No Man’s Land


The author makes an astute observation: “A ghost that comes back to the living is three times as hungry for life as an ordinary man.” In a mountain hamlet of Vietnam, 1975, the commune president tells Mien, “Bon gave his share of blood in the war against the Americans to liberate our country.” After 14 years, Bon has returned, and he wants his wife back. The problem is, Mien has married a successful planter, Hoan. They have a son and a happy marriage. Social pressure, conflict and jealousy threaten to destroy them.

The plot evokes post-war films such as “Le Colonel Chabert” starring Gerard Depardieu, a French colonel presumed dead who straggles back from Napoleon’s Russian campaign to find his wife remarried; and “Sommersby” set in the post-Civil War South.

Huong’s no man’s land is ambiguity. In rich descriptions of the seaside, metaphors of fish and flowers, she weaves a lyrical spell. She knows the human heart and explores the agonizing decisions of a noble soul, evoking sympathy for all three people in limbo. Each has a viewpoint, and she peels back the years from an everyday scene to depict the history that led up to it. Bon is haunted by the ghost of his sergeant. Hoan remembers a fisherwoman who was kind to him in his younger days. The author paints a panorama with all the details. In dialogue the characters seek to make amends and grant justice. In depicting their plight, she conveys an anti-war theme.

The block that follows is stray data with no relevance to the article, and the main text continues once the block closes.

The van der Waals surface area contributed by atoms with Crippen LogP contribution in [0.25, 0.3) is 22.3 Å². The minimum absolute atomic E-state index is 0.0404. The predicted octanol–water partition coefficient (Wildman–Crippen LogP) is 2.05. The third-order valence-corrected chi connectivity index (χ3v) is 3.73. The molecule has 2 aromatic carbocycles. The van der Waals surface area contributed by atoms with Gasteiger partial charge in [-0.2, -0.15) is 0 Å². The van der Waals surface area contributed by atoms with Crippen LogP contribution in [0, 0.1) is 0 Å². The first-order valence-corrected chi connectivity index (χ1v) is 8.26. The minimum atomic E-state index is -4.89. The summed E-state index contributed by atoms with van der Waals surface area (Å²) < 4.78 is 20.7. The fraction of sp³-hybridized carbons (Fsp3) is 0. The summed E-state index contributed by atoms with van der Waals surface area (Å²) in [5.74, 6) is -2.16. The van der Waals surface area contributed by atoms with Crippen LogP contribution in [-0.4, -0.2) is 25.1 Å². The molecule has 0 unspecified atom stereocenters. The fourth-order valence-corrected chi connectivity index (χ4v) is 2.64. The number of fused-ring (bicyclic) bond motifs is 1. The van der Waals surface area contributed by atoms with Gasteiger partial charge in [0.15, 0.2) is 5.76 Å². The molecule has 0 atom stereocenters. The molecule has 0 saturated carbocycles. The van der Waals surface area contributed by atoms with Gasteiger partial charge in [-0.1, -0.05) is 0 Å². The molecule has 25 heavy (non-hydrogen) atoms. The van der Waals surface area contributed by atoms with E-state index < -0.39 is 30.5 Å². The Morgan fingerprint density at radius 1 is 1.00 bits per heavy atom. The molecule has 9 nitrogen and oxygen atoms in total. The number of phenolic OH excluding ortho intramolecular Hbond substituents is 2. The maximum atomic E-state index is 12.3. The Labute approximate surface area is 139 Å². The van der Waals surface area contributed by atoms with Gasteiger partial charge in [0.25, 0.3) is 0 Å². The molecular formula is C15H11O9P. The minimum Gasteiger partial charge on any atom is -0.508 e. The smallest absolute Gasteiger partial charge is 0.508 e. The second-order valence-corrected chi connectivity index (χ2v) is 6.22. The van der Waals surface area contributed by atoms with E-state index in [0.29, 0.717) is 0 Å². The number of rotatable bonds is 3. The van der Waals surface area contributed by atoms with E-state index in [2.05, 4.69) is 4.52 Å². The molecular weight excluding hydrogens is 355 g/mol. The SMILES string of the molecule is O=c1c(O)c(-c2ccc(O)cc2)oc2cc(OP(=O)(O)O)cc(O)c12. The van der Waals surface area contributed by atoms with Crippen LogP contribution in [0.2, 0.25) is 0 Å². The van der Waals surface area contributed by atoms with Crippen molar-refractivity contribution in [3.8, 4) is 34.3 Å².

Huong’s depiction of political intrigue is not flattering to the Communist Party, which ousted her in 1990. Her novels are banned in Vietnam, where she lives in internal exile.

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